Sunday, June 11, 2017

Chinese Dried Bak Choy (Cole) and Pork Soup...

Summer weather is finally underway... I don't know about you but we've been out and about checking out the diverse food events offered in our cosmopolitan city of tastes. As wonderful as it is to be eating out and trying different cuisines and flavours, at a certain point the body craves something nourishing to combat all the deep-fried, greasy, fatty, sugar-laden, sauce-avalanched goodness or badness... that's me anyways. I guarantee homemade soup is the remedy for all of that, and for us, it's got to be the Chinese kind.

This was my first time making dried bak choy soup. My family adores this unique salty flavour often served as a complementary soup at the beginning of a Chinese meal at restaurants. It is traditionally drunk for body heat relief in Asia. Yes, hot soup to combat internal heat (often from eating processed and less healthy foods). The Chinese believe that these kind of slow-fire soups are not just soups but more like tonics. This is attributed to the concept of balance in one's body, that bak choy soup brings down heat in one's body and so is especially suitable in the hot weather. One that helps restore your insides to get you back on track. Pork, carrots, dates and almonds add to the brew's benefits and harmony of flavours.

At the beginning of the 2-3 hour long-simmering process.

Chinese Dried Bak Choy (Cole) and Pork Soup
Makes 6 to 8 servings

1-1/2 lbs. pork neck bones or 1/2 lb. baby back ribs (cut into chunks) & 1/2 lb. pork loin (cut into cubes)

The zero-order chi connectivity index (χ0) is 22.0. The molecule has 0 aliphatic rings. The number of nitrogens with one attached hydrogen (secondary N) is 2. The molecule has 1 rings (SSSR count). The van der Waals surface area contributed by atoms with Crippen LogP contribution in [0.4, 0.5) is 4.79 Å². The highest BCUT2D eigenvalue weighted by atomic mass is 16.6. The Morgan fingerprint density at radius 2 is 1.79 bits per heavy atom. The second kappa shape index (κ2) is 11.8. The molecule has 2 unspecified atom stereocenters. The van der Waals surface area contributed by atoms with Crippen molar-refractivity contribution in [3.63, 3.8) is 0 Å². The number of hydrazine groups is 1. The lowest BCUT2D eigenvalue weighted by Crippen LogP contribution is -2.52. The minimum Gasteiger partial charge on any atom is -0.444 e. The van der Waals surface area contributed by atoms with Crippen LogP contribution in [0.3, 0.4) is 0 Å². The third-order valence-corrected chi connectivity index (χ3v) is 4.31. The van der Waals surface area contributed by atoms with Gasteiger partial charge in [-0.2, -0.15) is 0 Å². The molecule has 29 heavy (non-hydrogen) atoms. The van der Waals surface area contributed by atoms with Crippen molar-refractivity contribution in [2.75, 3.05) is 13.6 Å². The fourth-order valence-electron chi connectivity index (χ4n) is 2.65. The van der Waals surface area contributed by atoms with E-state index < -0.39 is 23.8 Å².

1/4 pkg. dried bak choy (dehydrated cole)- find in dried vegetable section in Asian supermarket
1 or 2 large carrots, cut into big chunks
8 red dates
2 Tbsp. Chinese almonds or omit
12 cups of water (add more to cover above ingredients 2-inches)
Salt to taste

Bak choy is the most popular and widely-used vegetable in China, where it’s been cultivated for more than 5,000 years. It was dehydrated back in the days for preservation until the next harvest. With an interesting salty flavour, it really elevates the taste in soups, and is full of nutrients-- vitamins C and K, plus a higher concentration of beta-carotene and vitamin A than any other variety of cabbage plus a host of other nutritional benefits.

Rehydrate the dried bak choy for at least two hours (or until soft). Rinse and drain them. Set aside.

To give you a clear soup, first blanch the bones/bones & meat in a large pot with just enough boiling water to cover for a few minutes until the scum has surfaced. Toss in a slice or two of ginger if you have to help rid of the impurities' flavour. Remove the bones/bones & meat from the pot and rinse with cold water. Rinse and wipe the pot; bring water to a boil and add the pork, carrots, red dates and almonds with a pinch of salt. Cover and simmer over medium heat for 2-3 hours. Add salt to taste.

Enjoy alone or eat along a bowl of steamed rice! Delicious to the last drop!

For more nourishing Asian soup options check out my post I've Got A Soup For That (Yum Tong)...

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